Historical Development (of Dating Methods)
H. S. Williams (1893) originally proposed the term “geochronology” for the study of the time scale of geological events. Williams coined the term just 3 years prior to the discovery of radioactivity, at a time when science-based estimates for the age of the Earth and the age of major geologic events were derived from various physical and chemical models, and a range of geologic observations and measurements. The discovery of radioactivity in 1896 by the French physicist, Henri Becquerel, led to the development of dating methods primarily based on the decay of long-lived, naturally occurring radioactive “parent isotopes” to stable “daughter isotopes.” In modern usage, “geochronology” is used more or less exclusively to refer to dating geological materials using methods based on radioactive decay.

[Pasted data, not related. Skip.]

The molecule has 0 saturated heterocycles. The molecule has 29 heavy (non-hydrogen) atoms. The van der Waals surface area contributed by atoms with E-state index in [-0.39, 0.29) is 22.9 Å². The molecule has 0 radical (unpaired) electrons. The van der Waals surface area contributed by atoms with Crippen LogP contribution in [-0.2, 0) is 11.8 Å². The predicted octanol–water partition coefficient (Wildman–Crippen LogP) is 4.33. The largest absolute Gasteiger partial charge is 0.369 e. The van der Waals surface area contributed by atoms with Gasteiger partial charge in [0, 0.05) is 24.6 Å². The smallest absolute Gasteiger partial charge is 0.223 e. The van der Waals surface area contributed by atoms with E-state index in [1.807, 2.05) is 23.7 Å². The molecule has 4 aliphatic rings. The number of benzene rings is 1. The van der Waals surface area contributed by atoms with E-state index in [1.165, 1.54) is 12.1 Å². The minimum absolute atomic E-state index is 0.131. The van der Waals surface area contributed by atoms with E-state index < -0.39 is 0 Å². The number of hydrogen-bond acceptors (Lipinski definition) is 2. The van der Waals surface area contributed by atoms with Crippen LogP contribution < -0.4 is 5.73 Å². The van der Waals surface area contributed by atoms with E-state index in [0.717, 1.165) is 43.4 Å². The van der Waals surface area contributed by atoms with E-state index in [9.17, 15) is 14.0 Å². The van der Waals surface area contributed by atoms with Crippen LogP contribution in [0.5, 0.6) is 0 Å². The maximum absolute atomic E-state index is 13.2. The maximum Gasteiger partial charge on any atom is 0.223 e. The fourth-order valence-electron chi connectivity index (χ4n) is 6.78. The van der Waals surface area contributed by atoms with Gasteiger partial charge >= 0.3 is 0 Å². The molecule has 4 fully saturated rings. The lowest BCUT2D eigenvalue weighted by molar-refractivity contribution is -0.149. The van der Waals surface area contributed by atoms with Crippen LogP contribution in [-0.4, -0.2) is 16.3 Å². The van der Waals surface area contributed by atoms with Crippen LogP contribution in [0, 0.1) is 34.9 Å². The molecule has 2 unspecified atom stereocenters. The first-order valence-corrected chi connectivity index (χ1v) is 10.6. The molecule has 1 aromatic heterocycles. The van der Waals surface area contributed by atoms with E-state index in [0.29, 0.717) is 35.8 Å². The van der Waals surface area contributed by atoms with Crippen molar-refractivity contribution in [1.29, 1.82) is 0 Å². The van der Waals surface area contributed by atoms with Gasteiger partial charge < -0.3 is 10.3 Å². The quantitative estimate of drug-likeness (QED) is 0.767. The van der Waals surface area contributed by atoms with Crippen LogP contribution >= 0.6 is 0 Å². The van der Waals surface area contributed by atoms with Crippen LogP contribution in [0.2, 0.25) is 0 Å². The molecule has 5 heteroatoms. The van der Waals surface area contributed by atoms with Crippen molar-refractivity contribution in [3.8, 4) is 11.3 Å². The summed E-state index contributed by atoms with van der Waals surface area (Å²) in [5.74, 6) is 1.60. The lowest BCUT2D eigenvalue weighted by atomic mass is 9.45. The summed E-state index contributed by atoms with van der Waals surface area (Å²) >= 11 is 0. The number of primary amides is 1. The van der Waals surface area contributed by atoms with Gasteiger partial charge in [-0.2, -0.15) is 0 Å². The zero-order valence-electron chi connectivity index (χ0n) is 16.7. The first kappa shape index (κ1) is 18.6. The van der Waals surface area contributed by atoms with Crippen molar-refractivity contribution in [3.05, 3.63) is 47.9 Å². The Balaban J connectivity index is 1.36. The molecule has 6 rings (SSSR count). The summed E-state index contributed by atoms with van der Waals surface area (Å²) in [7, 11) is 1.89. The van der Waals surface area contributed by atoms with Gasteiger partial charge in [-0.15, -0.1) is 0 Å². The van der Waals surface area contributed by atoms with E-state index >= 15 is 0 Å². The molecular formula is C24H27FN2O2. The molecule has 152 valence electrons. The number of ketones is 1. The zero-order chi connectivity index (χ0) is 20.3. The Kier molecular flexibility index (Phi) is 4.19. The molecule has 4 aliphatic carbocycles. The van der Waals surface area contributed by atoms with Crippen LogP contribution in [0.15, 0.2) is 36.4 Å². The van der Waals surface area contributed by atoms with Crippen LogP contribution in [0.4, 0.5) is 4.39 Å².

To quote Frank Richter’s paper on “Kelvin and the age of the...
KeywordsIsotopic Composition General Reference Radioactive Decay Photographic Plate Radiogenic Heat Production
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